- Associated Press - Thursday, May 22, 2014

NORTHPORT, N.Y. (AP) - Their annual fundraising galas rivaled the elegance of state dinners and inaugural balls.

There were black ties and colorful dresses, celebrity guests and eclectic dishes, all within the stately setting of a mansion on the North Shore of New York’s Long Island.

In the decade since a beloved teacher’s grim diagnosis, the students of Northport High School have raised more than $3 million for ALS research - a feat heralded in the research and philanthropic communities, as well as their own.

Now, after a final, later-than-usual gala Thursday, the students and alumni who transformed the gala from an afterschool activity into a 50-member committee and a full-fledged nonprofit are rebooting their mission in hopes of replicating it in schools across the country.

Schools in Texas and Nevada, and several other districts on Long Island, have already shown interest, Northport senior Matthew Nelson said. The organization will continue to raise money through broader events - a 5K race has been proposed - while spreading their message using the time previously spent organizing the annual “A Midwinter Night’s Dream” gala.

“We’ve accomplished so much and built such a strong legacy,” Northport senior Morgan Troiano said. “But at the same time it is imperative to involve other schools and spread the word about ALS and its devastating effects.”

Kathryn Davis, the administrative director of the ALS research center at Johns Hopkins University, called the students an inspiration and a model for student-led philanthropy. The organization donated more than $150,000 to the center over the last three years and regularly sends students to Baltimore to observe and assist in research.

“There’s still no cure for this disease and there’s still so much that needs to be done,” Davis said. “They give a lot of us hope.”

The fundraising started in 2004 with a 3-on-3-basketball tournament a few months after science teacher David Deutsch revealed he had ALS - amyotrophic lateral sclerosis - the debilitating neurological disorder commonly known as Lou Gehrig’s disease.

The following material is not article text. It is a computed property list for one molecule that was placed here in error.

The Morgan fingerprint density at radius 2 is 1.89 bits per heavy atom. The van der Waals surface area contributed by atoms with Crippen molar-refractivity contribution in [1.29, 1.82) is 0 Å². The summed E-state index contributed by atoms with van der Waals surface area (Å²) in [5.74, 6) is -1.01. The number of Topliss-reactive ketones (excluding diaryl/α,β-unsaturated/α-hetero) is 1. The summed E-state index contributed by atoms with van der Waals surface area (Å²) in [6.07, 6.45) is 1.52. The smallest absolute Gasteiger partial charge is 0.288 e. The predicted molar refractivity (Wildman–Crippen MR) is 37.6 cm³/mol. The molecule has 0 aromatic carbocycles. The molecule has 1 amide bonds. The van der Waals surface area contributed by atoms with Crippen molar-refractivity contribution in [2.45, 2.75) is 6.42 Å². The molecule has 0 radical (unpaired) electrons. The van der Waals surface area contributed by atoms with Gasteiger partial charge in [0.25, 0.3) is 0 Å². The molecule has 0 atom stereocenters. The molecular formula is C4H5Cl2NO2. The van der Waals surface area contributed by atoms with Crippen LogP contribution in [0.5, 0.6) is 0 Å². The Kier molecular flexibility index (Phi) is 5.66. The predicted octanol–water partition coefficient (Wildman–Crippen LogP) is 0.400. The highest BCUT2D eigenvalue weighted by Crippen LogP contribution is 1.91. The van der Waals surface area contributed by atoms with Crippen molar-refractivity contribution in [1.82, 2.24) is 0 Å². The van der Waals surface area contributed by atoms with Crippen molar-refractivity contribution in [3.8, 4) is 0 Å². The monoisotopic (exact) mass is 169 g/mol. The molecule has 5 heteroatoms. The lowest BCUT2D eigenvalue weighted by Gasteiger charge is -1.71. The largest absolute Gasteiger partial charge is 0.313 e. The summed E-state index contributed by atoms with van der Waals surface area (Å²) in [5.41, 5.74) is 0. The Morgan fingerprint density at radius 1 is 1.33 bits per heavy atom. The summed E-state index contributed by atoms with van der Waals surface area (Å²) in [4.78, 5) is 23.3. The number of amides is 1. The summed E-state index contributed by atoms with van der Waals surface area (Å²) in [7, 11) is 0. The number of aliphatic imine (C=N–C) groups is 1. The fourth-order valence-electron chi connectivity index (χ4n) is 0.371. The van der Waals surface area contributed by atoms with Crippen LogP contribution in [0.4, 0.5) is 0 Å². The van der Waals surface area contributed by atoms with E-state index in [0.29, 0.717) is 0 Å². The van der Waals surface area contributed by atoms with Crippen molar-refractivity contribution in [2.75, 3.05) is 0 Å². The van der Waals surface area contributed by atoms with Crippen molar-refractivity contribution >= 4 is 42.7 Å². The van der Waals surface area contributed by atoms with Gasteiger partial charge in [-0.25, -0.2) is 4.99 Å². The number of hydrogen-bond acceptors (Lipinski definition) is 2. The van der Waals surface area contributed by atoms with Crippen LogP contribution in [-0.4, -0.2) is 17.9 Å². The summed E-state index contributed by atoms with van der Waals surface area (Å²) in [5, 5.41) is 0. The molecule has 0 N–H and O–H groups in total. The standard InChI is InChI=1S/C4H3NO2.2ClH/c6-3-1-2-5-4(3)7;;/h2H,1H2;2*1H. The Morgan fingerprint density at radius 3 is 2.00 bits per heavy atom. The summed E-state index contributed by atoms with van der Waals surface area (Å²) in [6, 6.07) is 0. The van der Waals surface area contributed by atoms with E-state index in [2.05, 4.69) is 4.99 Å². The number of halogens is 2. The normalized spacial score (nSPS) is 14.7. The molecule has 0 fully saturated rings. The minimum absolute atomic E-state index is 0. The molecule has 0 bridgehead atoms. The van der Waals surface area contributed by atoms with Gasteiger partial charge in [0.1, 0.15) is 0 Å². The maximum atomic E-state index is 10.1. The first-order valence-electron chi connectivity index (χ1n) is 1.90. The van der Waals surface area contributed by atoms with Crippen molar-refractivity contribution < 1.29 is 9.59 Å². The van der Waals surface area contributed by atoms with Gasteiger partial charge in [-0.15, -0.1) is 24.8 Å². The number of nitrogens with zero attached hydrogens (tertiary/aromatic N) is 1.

The students started with a goal of $1,000. They wound up presenting a check for $32,000 to Hopkins’ Robert Packard Center for ALS Research.

More than 400 people attended the first gala the following January, at $150 a ticket. In the years since, attendees have included former Yankees and Mets pitcher David Cone; actress Edie Falco, a Northport alumna best known for her work on “The Sopranos;” and Olympic champion figure skater Sarah Hughes.

“It definitely grew into something we really never imagined,” faculty adviser Don Strasser said.

But after a decade, Strasser said, the spirit of innovation waned. The process of planning the event became boilerplate. And donations dropped, from about $521,000 in 2012 to $414,000 last year.

Deutsch’s death, a week after the 2012 event, and the loss of other ALS patients the students had befriended, took a toll. So, too, has time: the committee’s current seniors were in elementary school when Deutsch was diagnosed and know of him, and the early days of the fundraiser, secondhand.

Strasser believes broadening the students’ focus will rejuvenate the organization.

“If the next 10 years means getting our story out to other schools, to show them what they can do, that would be a great future for us,” Strasser said.

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